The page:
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Classic watches, watchmaking, antique tools, history, vintage ephemera and more!

Learn about mechanical timepieces and how they work, the history of the American watch industry and especially all about the Elgin National Watch Company! Check back for new content daily.

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Waltham 1857 Model

This is a Waltham 1857 model, actually made about 1867.  These are often a challenge, and this one is no exception. These Walthams are really about the first attempt in the US to make watches in a factory setting, using standardized parts and procedures. And it took awhile to work out the kinks.


Each one of these seem to have left the factory just a little different, and they changed over time. Add to that that they are not well documented and the repairs that have been done on them over time, and these become less like working on a factory made watch and more like working on a hand made watch.

This particular watch had a couple of odd issues right off the bat.

We can see here the outer regulator pin is pressed closed, over the other pin, such the the regulator can not be removed from the hairspring.
To separate the regulator, I removed the outside regulator pin. On some watch with this type of pin, the pin is supposed to turn to release the spring, but that's just not going to happen here. The brass looks like it's been smashed down, while being friction fit to the regulator arm. I think it's more likely that someone replaced that pin at some point with this larger part, possibly doing so from the top without removing the regulator. Other 1857 model Walthams I have seen had two simple pins only, and so I am going to replace these with the usual configuration.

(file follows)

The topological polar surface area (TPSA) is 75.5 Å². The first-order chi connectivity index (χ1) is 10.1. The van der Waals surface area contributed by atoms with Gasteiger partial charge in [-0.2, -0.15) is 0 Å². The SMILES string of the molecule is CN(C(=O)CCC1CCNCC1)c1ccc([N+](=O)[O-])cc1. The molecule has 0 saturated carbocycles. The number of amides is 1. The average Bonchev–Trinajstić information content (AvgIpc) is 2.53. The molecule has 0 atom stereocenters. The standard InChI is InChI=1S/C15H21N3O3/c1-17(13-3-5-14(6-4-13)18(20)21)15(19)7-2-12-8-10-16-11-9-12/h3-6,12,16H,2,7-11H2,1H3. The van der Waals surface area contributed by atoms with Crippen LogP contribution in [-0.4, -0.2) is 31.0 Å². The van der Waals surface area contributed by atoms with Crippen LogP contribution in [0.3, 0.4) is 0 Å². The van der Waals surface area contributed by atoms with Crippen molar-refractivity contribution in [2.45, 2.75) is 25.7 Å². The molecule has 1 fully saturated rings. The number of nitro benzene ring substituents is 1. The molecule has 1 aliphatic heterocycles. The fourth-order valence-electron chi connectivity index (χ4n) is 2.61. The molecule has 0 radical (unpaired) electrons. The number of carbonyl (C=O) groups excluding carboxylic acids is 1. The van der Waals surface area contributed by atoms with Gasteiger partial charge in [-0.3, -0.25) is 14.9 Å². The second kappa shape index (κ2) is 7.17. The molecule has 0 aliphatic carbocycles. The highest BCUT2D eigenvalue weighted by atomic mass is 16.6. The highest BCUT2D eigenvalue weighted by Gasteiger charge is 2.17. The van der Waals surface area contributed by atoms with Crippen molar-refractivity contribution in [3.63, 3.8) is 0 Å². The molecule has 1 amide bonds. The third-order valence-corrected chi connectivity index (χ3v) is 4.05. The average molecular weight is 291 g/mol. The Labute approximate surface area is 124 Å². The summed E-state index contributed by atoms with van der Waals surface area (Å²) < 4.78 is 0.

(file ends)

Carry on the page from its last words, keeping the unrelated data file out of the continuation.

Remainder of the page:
Also note that the upper pivot is a bit short.  At first I thought it was broken. But I am not so sure. The staff on this watch is not the original part. It is a different staff that has been rigged to fit. It looks like the upper pivot was shortened.

These watches originally took one of two staffs, which are quite different from each other (and both hard to find). Since this watch does not have the original, it's hard to tell for sure what configuration it had. It's also very possible that the entire pallet was raised or lowered to made the replacement staff work.

The upper balance jewel is badly cracked, so I am going to try to fit a replacement jewel just exactly right so that the short pivot will work.

Here is a view of the dial side of the Waltham 1857 model. Everything is in good condition. Notice how on these early watches all the lower train pivots are on a separate, replaceable, bridge. That part was probably also easier to make, than to put precise holes in the plate.


True to these oldest American watches all being a little shaky, the screws on the lower bridge and the ratchet wheel clamp are all a bit different and only fit in their original place.
Here is the 1857 model, ticking! The upper balance jewel placement is extremely tight due to that short upper pivot, but there's just enough to make it work.

The regulator is not in place in this photo, it doesn't have its new pins yet. But we can see, at the upper left, the bar that reaches in to hold the outside end of the hairspring, below the balance wheel arms, rather than above like most of the watches I have posts about. On this watch the hairspring is below the balance arms.

Watches like this are closer to English designs of that time.

The next images show the regulator is in place, with a pair of new pins. There is very little clearance, and everything has to be just right to work well both dial up and dial down. It's easy to see why this design gave way to placing the regulator on the upper side and pinning the hairspring to the balance cock.








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